همگرایی یادگیری بیزی برای تعادل عمومی در مدل های اشتباه مشخص شده
|کد مقاله||سال انتشار||مقاله انگلیسی||ترجمه فارسی||تعداد کلمات|
|28560||2002||26 صفحه PDF||سفارش دهید||11550 کلمه|
Publisher : Elsevier - Science Direct (الزویر - ساینس دایرکت)
Journal : Journal of Mathematical Economics, Volume 38, Issue 4, December 2002, Pages 483–508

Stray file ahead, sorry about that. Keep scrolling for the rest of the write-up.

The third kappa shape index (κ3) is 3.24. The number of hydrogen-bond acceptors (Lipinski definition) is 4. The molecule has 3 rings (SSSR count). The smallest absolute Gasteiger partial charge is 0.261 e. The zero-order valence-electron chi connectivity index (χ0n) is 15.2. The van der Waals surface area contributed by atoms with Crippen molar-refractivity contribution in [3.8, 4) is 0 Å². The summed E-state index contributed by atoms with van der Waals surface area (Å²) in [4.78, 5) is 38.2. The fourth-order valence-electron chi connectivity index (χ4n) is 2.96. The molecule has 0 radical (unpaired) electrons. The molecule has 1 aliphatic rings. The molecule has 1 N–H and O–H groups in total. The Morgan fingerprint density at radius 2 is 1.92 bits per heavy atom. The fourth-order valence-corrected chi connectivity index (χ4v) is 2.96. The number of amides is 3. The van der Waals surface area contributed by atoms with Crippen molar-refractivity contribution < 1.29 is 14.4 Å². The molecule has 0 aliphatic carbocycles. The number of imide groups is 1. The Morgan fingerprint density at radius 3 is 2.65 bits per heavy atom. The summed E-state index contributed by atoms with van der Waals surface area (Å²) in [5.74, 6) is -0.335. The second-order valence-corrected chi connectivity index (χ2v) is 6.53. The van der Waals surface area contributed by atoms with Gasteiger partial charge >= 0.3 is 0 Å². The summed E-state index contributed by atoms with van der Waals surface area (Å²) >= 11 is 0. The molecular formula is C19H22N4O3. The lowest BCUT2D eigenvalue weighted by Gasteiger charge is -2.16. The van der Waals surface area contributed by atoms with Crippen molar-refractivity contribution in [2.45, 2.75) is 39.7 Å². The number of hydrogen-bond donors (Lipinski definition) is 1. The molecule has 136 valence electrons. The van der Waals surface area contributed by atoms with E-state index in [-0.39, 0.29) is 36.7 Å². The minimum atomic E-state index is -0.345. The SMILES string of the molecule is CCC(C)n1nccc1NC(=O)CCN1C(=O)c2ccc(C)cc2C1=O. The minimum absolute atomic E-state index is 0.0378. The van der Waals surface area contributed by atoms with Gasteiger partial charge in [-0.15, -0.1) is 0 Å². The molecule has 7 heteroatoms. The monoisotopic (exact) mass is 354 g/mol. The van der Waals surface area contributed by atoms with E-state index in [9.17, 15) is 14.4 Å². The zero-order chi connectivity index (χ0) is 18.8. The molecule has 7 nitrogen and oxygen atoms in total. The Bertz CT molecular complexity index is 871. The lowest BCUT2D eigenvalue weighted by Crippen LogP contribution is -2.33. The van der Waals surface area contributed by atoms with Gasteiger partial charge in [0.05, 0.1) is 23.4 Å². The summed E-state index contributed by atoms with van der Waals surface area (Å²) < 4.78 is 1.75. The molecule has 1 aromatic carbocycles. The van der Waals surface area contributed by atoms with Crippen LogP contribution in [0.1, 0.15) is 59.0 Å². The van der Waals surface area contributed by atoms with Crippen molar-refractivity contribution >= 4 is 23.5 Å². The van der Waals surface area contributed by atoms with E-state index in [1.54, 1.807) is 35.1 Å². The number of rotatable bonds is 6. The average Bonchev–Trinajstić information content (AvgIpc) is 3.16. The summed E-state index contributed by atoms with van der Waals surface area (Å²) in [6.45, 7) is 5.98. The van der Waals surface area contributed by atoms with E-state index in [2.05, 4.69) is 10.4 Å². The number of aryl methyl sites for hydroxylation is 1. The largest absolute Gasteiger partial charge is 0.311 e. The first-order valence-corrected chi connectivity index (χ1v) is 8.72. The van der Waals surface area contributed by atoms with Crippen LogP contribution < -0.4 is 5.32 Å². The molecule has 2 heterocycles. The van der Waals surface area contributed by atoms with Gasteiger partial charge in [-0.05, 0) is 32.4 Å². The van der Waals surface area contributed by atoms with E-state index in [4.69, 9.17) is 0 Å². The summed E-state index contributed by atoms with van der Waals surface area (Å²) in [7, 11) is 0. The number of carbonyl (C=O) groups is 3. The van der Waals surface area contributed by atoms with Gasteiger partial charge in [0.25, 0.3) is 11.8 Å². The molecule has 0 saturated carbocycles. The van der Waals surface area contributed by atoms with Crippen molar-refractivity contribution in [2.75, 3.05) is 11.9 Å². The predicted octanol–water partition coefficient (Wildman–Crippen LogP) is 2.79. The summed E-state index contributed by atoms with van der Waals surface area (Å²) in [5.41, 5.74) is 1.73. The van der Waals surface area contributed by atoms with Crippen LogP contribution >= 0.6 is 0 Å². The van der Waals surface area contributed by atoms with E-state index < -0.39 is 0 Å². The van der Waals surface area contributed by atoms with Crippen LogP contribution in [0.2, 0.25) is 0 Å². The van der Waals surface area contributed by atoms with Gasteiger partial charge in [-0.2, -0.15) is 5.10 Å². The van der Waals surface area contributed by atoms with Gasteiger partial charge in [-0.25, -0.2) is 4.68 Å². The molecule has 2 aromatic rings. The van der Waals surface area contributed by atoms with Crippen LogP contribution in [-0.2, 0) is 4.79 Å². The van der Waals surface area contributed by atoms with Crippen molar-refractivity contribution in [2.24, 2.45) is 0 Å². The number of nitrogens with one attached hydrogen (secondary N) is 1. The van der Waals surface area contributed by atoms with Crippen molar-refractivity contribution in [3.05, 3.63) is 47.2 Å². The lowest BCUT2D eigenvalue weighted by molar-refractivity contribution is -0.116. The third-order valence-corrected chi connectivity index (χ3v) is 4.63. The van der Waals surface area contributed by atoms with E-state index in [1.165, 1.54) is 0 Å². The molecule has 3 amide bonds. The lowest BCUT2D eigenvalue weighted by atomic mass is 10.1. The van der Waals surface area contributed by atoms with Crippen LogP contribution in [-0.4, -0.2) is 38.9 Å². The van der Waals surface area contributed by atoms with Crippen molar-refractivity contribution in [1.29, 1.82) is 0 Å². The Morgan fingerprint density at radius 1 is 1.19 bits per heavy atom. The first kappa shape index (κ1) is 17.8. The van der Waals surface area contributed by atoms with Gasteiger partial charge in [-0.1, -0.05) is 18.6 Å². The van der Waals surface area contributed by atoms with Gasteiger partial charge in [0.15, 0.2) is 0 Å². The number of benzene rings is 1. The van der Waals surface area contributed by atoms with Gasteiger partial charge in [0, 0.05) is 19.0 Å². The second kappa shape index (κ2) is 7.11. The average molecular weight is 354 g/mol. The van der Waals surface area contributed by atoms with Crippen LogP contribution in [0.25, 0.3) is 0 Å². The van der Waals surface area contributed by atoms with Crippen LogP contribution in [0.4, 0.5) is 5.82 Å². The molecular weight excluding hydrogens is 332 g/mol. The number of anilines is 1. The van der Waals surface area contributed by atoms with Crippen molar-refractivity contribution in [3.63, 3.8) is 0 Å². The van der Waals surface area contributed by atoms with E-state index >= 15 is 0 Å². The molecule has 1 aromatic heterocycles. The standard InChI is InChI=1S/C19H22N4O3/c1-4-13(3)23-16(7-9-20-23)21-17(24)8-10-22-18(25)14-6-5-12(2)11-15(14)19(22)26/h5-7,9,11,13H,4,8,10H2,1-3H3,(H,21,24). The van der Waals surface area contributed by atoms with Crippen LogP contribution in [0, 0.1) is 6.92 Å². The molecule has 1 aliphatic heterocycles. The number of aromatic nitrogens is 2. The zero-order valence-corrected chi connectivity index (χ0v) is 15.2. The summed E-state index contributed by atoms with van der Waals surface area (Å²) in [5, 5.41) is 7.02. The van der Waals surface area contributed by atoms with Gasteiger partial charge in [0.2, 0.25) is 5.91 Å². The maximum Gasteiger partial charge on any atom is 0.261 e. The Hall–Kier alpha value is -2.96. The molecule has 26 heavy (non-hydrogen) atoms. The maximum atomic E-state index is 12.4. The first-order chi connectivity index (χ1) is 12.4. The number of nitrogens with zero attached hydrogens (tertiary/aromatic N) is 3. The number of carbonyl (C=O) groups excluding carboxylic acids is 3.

A central unanswered question in economic theory is that of price formation in disequilibrium. This paper lays the groundwork for a model that has been suggested as an answer to this question in, particularly, Arrow [Toward a theory of price adjustment, in: M. Abramovitz, et al. (Ed.), The Allocation of Economic Resources, Stanford University Press, Stanford, 1959], Fisher [Disequilibrium Foundations of Equilibrium Economics, Cambridge University Press, Cambridge, 1983] and Hahn [Information dynamics and equilibrium, in: F. Hahn (Ed.), The Economics of Missing Markets, Information, and Games, Clarendon Press, Oxford, 1989]. We consider sellers that monopolistically compete in prices but have incomplete information about the structure of the market they face. They each entertain a simple demand conjecture in which sales are perceived to depend on the own price only, and set prices to maximize expected profits. Prior beliefs on the parameters of conjectured demand are updated into posterior beliefs upon each observation of sales at proposed prices, using Bayes’ rule. The rational learning process, thus, constructed drives the price dynamics of the model. Its properties are analysed. Moreover, a sufficient condition is provided, relating objectively possible events and subjective beliefs, under which the price process is globally stable on a conjectural equilibrium for almost all objectively possible developments of history.